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Scandals and biased media to blame for toxicity in politics

Politics is a realm of intellectual conversation that is rarely easy to discuss. However, in the past decade, specifically in the past election cycle, I believe that politics have gone from a conversation of decorum and dispute to a mess of slander and toxic comments between all members involved. So what happened? I believe that there are two main factors that have produced the political mess of recent years: politicians and the media. These factors have caused politics to decay, which has caused riffs between Americans.

The first issue is with the politicians themselves. This is not to say that politicians are inherently bad individuals; they are the representatives of the greater population, meant to serve the public and their interests. Many members of the general population make the bold claim that politicians are in office to serve their own desires. Does this claim have any warrant? Unfortunately, I do believe that there is cause to make these claims.  The country has been hit with scandal after scandal for the past decade. It is difficult to pinpoint an exact number of scandals that have occurred in politics in the United States in the last decade, but an article done by Susan Craig, William Rashbaum, and Thomas Kaplan for the New York Times give a small example of the corruption occurring. According to the article, “In the past decade, more than 30 current or former state officeholders in New York have been convicted of crimes, sanctioned or otherwise accused of wrongdoing.” In New York alone, there were 30 politicians accused of corruption. This corruption causes people to foster distrust, not just toward the people who represent them, but also toward the people who talk about politics as a whole. This dissent causes people to question the validity of politics. The root of political toxicity lies within the lies of politicians. Politicians such as Anthony Weiner, Roy Moore, and Bill Clinton not only tarnish their party’s respective reputation, but bring the question of if other politicians are corrupt. This fear is irrational, but there is still a grain of truth to it.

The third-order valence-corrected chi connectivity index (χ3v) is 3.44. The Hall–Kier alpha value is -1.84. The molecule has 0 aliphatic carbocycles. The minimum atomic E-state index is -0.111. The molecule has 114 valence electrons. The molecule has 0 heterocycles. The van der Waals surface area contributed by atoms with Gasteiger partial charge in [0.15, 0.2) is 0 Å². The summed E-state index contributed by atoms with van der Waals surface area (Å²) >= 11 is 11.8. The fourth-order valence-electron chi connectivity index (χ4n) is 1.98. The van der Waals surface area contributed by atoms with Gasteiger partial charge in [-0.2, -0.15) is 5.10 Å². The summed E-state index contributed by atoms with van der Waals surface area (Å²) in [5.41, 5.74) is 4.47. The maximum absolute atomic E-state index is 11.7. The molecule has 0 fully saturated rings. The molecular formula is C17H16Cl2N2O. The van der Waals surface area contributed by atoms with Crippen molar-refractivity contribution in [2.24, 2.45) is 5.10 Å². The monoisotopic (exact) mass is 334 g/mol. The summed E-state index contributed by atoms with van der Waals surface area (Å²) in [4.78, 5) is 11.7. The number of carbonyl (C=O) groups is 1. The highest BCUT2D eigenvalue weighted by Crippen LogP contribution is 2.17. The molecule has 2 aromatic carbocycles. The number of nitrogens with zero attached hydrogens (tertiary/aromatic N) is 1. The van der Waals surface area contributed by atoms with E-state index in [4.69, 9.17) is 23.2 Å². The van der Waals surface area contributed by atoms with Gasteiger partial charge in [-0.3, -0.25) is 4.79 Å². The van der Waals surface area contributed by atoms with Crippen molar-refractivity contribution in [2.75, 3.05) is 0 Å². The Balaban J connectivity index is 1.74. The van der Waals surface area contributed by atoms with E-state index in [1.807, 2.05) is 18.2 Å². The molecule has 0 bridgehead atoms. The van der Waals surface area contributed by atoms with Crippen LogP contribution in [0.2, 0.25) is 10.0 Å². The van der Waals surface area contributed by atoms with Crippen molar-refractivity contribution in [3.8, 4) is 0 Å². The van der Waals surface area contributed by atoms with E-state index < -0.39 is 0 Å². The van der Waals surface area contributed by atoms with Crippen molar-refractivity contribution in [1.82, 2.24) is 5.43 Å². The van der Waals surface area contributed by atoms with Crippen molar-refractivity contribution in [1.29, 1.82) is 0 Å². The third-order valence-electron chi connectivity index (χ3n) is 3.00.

The second catalyst to political toxicity is the media. One of the largest issues in the broader realms of the media is news bias. News bias is the process by which facts and stories are warped to fit an agenda from either side. Social media such as Facebook and Twitter hammer the average user with news feeds all day long. I know that I get rather exhausted of the bombardment. After doing research, I believe that there is a rather easy way to find fake news. When you look at a post, look for two key details. First, does it refer to the opposing party in a menacing way? Then it is probably  not a reliable source. Sources such as Occupy Democrats and The Blaze tend to be more polarized in their approach. Unfortunately, this leads to the spread of polarized information, and with it, very polarized views. Soon, people end up in a verbal fisticuffs with one another on social media. What is shocking is that people take these news sources as factual. There are so many good, reliable sources out there, that the fact people do not look at them is startling. We live in an era of technology, where not looking at sources such as the Wall Street Journal, the Washington Post, and the New York Times, is rather depressing. In the time that is used looking at random posts of cats and biased politics, people could spend time reading articles by well-versed pundits.

Toxicity in politics is pleasant to no one. It divides the country and spreads false information to the masses, causing more toxic behavior to take root. With the scandals hitting politicians and news outlets covering false stories, the fate of politics can seem rather dire and hopeless. However, there is still hope for the American people. One of the largest contributions that a member of society can do is stay informed. Research stories that do not seem to be adding up, look at various sources before forming an opinion. We as Americans live in an era where information is literally at our fingertips, with smart devices and the internet. The excuse of “never having enough time” is no longer valid in this day and age of innovation. It is the burden of the citizens to stay knowledgeable about the ongoings of the political realm, and to hold lawmakers and servants of the people accountable for their actions. It is possible to shed away the toxic nature enveloping politics, but it starts with all of us as citizens.


One Comment

  1. Anginette Bromlie Anginette Bromlie January 26, 2018

    Very well said! We can be the change!

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